Plant This: Nasturtium for Pest Control and Edible Beauty
Nasturtium (Tropaeolum majus) is an excellent choice for small-space gardeners who want to make a limited area really work for them: it’s edible, attractive, grows well vertically and in containers, and will help rid your garden of certain pests. It is an irrepressible, flowering vine — annual here in the Northeast US, so I can’t even imagine having too much of it, but apparently it will self-sow readily in warmer areas — with distinctively saucer-shaped foliage and summertime blossoms that are typically red, orange, or yellow.
Nasturtium has been observed to repel whiteflies, squash bugs, and striped pumpkin beetles, so it’s an excellent companion plant for these, in addition to radishes and cabbages. Writing from personal experience, the summer I planted nasturtium around a small vegetable plot, I had far fewer whiteflies to contend with than in the previous summer. Not exactly scientific, but more fun and gorgeous than a pesticide spray. And, if you’d like to single-handedly thin the neighborhood aphid population, then nasturtium might work for you: It has been observed to act as a trap plant for aphids, who eat them and die off. I have grown nasturtium without noticing this, so I’m not sure how this is all supposed to go down, exactly, but it is recommended as a planting around fruit trees, and as a home-grown spray for them, for doing away with aphids.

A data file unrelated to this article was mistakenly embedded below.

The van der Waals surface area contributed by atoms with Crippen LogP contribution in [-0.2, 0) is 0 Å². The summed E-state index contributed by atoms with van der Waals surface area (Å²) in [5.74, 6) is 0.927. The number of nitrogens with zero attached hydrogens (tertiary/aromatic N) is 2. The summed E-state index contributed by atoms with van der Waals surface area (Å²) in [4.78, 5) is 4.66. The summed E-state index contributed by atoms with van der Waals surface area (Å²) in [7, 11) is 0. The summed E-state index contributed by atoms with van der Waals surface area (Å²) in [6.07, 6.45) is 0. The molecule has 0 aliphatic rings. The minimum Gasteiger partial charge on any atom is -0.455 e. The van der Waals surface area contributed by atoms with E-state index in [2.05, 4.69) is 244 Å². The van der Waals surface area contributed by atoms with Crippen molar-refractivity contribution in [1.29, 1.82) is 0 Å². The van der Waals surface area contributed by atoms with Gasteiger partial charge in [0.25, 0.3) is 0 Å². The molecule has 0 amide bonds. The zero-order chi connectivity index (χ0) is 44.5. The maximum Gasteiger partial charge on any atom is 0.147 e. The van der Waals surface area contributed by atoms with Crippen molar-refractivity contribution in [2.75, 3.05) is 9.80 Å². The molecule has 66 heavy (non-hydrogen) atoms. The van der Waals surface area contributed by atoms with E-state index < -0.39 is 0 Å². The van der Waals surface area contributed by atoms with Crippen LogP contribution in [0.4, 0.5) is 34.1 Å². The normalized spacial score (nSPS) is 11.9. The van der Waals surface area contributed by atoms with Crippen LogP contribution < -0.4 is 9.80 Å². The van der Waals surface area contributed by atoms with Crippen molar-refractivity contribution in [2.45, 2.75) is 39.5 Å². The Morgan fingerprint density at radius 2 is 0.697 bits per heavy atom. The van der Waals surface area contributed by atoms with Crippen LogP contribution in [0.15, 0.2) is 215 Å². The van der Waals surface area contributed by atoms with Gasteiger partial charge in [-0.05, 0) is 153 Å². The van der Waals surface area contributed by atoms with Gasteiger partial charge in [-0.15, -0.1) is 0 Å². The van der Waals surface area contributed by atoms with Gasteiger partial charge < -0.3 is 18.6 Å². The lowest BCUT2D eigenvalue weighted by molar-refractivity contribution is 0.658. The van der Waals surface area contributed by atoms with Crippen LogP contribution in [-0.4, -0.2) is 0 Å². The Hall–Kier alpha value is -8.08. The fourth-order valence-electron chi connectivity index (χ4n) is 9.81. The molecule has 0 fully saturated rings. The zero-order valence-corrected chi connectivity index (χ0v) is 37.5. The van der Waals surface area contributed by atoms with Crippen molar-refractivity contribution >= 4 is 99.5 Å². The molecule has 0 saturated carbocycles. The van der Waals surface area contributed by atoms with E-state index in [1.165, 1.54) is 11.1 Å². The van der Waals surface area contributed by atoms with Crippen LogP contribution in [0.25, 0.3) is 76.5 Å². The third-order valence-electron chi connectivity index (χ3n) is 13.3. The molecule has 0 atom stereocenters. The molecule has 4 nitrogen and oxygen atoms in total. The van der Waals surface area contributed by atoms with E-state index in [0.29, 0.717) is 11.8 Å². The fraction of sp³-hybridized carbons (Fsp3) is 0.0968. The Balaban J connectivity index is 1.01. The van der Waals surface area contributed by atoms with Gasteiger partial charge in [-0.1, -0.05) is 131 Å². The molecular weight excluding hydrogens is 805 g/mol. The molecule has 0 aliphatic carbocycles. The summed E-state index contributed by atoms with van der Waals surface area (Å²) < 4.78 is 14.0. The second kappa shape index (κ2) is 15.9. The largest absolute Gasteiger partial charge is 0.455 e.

Growing a healthy nasturtium requires no more than average soil and a sunny spot. In shade, the vine will grow, but might not flower as much.
Its edible flowers have a peppery zing that’s an interesting element in a salad or sandwich, I think. A few suggestions:
Use in salads and as a garnish, or in sandwiches. Add minced fresh flowers to butter.
Eat as is, or pickle them: Wash the seeds, boil up some cider vinegar, add enough to the seeds to completely cover them, and keep stored in a sealed jar.
Pickle as you would the seeds.